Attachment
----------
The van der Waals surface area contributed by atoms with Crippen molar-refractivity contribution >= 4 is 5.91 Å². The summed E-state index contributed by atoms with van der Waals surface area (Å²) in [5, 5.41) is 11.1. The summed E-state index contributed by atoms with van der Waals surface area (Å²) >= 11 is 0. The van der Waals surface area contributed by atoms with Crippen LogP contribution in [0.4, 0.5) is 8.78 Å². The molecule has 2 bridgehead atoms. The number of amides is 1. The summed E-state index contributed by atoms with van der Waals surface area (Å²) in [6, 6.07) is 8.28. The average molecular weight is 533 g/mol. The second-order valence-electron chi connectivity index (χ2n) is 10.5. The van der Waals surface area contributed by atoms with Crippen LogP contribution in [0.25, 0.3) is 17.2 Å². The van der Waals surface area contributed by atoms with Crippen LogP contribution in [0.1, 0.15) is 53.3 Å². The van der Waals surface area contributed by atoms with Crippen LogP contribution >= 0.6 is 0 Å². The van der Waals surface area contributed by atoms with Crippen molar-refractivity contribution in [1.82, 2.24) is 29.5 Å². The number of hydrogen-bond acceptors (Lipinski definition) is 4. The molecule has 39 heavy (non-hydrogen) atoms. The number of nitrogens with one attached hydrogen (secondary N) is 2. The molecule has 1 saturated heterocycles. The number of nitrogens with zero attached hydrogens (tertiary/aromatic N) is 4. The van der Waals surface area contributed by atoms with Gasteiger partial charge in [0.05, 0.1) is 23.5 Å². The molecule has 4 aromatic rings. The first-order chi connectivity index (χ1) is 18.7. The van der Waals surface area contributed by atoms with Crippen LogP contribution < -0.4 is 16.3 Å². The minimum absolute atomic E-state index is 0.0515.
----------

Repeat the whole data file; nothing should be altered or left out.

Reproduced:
The van der Waals surface area contributed by atoms with Crippen molar-refractivity contribution >= 4 is 5.91 Å². The summed E-state index contributed by atoms with van der Waals surface area (Å²) in [5, 5.41) is 11.1. The summed E-state index contributed by atoms with van der Waals surface area (Å²) >= 11 is 0. The van der Waals surface area contributed by atoms with Crippen LogP contribution in [0.4, 0.5) is 8.78 Å². The molecule has 2 bridgehead atoms. The number of amides is 1. The summed E-state index contributed by atoms with van der Waals surface area (Å²) in [6, 6.07) is 8.28. The average molecular weight is 533 g/mol. The second-order valence-electron chi connectivity index (χ2n) is 10.5. The van der Waals surface area contributed by atoms with Crippen LogP contribution in [0.25, 0.3) is 17.2 Å². The van der Waals surface area contributed by atoms with Crippen LogP contribution in [0.1, 0.15) is 53.3 Å². The van der Waals surface area contributed by atoms with Crippen LogP contribution >= 0.6 is 0 Å². The van der Waals surface area contributed by atoms with Crippen molar-refractivity contribution in [1.82, 2.24) is 29.5 Å². The number of hydrogen-bond acceptors (Lipinski definition) is 4. The molecule has 39 heavy (non-hydrogen) atoms. The number of nitrogens with one attached hydrogen (secondary N) is 2. The molecule has 1 saturated heterocycles. The number of nitrogens with zero attached hydrogens (tertiary/aromatic N) is 4. The van der Waals surface area contributed by atoms with Gasteiger partial charge in [0.05, 0.1) is 23.5 Å². The molecule has 4 aromatic rings. The first-order chi connectivity index (χ1) is 18.7. The van der Waals surface area contributed by atoms with Crippen LogP contribution < -0.4 is 16.3 Å². The minimum absolute atomic E-state index is 0.0515.